What’s in a Name? For Activists, it Could be Everything
Activists and citizen media creators work tirelessly to highlight hidden abuses, and then they often turn to social media — and Facebook in particular — to show their reporting to their communities and the world. But working on Facebook can carry a lot of risk, in part due to one unique feature that the company has stuck with from the beginning; our Program Director Sam Gregory explained the issue in a post way back in 2011:
“Facebook’s insistence that its users use their ‘real identity’ when signing up – and deleting accounts and groups that do not comply – makes it difficult for human rights activists needing to work anonymously or pseudonymously. And it makes it easier for governments to track not only individuals but also their networks.”
Digital rights advocates have long asked Facebook to adjust the policy, and now WITNESS has joined a fresh push along with other groups who have joined the ‘Nameless Coalition’. The first step is an open letter that highlights a range of personal and cultural reasons a name may run afoul of the police — from people transitioning genders to Native American names flagged because they don’t sound ‘real’ — as well as the high-risk contexts where someone may need to use an alternate identity.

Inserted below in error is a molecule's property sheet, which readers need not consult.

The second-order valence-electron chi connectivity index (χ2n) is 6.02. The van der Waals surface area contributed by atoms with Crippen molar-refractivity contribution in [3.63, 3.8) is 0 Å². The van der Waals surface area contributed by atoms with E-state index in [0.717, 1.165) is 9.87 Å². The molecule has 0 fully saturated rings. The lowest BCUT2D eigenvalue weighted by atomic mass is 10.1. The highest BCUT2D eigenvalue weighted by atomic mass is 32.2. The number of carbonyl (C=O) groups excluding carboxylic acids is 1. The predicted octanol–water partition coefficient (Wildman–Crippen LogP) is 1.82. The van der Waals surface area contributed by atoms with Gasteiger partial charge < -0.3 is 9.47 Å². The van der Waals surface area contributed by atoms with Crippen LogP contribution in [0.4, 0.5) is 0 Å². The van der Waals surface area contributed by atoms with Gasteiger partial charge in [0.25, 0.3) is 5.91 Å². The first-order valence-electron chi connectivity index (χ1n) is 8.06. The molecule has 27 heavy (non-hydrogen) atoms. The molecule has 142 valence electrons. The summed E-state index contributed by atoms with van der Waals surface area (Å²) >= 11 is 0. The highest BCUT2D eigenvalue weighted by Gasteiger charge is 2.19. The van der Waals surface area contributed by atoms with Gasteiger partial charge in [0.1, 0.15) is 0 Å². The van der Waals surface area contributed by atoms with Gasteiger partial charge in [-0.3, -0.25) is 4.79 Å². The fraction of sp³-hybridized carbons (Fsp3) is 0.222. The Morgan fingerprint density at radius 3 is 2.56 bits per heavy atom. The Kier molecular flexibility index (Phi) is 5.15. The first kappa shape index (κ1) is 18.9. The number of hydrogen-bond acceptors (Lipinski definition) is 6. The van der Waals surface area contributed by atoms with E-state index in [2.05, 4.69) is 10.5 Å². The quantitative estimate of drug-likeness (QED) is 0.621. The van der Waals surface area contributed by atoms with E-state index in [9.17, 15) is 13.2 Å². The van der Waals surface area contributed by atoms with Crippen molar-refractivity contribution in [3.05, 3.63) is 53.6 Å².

Facebook is an outlier in this regard, and the company has made this policy part of their brand. As such the coalition isn’t asking Facebook to do away with the policy as a whole, but instead to allow for exceptions to the rule. The asks include a new appeals and proof process, a broader (and more accurate) understanding of what constitutes a legitimate identity, and more stringent parameters for how a name is flagged as being illegitimate.
As social media outlets continue to expand their role as the epicenters of news, discussion, and activism around the world, it becomes imperative that they ensure that people can speak out safely and effectively. For citizen witnesses on Facebook, the choice is often to dare to speak out under their own name, to use a pseudonym and risk being shut down, or to stay silent. And for the people we work with, that last option isn’t an option at all.
Cover image cc from flickr user Marco Paköeningrat.